For prostitutes, the laws mean that the place where by a prostitute practices her trade — be it her home, a hotel or other place of residence — becomes an illegal habitation and all persons within are subject to the penalties for “keeping a bawdy house,” an indictable offence which can carry a sentence of up to two years in prison.

With these women supporting themselves financially in part on their sex work, what are they supposed to do instead of hook in order to survive?

“Whatever they do in their normal lives when they aren’t hooking,” Campbell replies. “There are women’s shelters if they need some place to live.”

“We have complaints of parents of 16-year-old kids that johns mistake for prostitutes (in these areas) and then follow them home,” says Campbell. “All of our sweeps are based on community complaints.”

But even neighbourhood groups, usually bastions of conservative not-in-my-backyard types, aren’t uniformly opposed to hooking.

Evan Soikie, the Chairperson for the Vanier branch of ACORN, the Association of Community Organizations For Reform Now said many of his members have “mixed feelings” about the prostitution sweeps in their area. Although the community group is strongly opposed to “brothels” in their area, Soikie himself expresses some dissatisfaction with the sweeps, although he stresses he can not speak for the entirety of ACORN.

Soikie does not feel that the police are paying enough attention to the drug addiction issues many women face, and that his organization would like to see more addictions services in place.

“Generally, from what I’ve seen, the police go through and pick up (prostitutes) and then they’re back on the streets in hours. We call it catch and release.”

Soikie admits prostitution is a contentious issue among his members,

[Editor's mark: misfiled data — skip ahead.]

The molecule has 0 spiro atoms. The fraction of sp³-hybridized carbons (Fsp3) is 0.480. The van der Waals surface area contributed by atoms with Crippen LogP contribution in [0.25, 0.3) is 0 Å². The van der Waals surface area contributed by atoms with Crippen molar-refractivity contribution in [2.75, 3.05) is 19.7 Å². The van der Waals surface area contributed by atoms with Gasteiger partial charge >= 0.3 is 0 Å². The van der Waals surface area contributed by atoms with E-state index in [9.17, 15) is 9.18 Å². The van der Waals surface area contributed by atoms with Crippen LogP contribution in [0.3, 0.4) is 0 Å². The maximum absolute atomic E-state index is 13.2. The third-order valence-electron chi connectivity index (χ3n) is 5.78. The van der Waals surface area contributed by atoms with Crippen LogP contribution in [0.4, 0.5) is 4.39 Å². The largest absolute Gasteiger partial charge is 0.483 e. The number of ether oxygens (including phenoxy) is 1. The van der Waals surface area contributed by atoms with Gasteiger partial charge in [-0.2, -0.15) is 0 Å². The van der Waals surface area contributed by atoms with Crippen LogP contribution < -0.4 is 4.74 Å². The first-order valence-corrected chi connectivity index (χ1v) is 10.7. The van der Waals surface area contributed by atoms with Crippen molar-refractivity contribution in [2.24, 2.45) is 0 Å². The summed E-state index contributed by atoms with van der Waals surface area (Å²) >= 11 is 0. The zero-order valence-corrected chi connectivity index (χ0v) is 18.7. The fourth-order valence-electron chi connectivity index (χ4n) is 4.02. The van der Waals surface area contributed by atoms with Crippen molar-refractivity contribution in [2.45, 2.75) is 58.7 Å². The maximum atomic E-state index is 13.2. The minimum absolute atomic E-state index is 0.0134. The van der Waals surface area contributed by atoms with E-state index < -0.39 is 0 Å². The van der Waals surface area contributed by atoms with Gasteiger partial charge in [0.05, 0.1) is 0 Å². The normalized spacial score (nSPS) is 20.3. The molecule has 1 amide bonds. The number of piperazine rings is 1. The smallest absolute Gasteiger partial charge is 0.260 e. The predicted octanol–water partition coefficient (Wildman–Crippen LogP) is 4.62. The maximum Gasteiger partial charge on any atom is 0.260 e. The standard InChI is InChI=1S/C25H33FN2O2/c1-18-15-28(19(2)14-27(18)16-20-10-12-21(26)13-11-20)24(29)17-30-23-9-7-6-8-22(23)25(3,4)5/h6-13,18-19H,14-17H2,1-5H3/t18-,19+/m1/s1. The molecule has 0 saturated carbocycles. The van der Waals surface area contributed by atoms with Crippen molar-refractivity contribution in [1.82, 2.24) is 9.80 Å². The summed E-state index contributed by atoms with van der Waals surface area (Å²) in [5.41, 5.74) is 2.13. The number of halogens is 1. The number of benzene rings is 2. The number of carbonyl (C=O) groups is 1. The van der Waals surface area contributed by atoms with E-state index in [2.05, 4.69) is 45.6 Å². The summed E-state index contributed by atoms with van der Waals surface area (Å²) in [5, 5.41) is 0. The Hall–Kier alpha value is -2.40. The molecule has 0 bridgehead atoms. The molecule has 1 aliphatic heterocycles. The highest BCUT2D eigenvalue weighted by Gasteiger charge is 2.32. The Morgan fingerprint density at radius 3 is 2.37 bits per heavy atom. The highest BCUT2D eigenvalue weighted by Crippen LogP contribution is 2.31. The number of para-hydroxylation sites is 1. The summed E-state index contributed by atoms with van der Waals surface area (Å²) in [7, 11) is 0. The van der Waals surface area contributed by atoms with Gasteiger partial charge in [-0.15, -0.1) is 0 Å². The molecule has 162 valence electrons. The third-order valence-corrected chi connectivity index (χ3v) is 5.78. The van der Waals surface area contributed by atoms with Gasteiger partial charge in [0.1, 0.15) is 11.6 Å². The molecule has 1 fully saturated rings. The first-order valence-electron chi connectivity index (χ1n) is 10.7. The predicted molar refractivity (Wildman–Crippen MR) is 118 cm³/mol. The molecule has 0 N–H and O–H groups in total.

“A lot say they don’t want them in their neighbourhood, but others say prostitution could be legalized,” he says. “Whatever the solution is, prostitution is a number one concern in our community. Exactly what those solutions are, I can’t say.”

Peter Bochove says he knows.

Bochove is the gay chair of the Toronto-based Committee To Abolish The Nineteenth Century, a group which promotes modernized sex-laws. He says the best way to make communities safer — both for prostitutes and for the people who live there — is to decriminalize prostitution. The criminalization of prostitution, he says, forces prostitutes to carry out their business in undesirable and illicit ways, which contribute to both the community based issues which concern ACORN and to the safety of the prostitutes themselves.

“Current prostitution law puts these women in danger. The case of Robert Pickton [of British Columbia] is just one of many. These [prostitutes] are human beings and should be protected. It makes me sick,” Bochove says.

Legalizing prostitution would also free up much-needed resources in the justice system, he adds, which are currently being “wasted” prosecuting those accused of prostitution offences.

“We’re talking about consenting adults having sex for money and for the hell of it,” he says. “The current prostitution law is created by a very judgemental society.”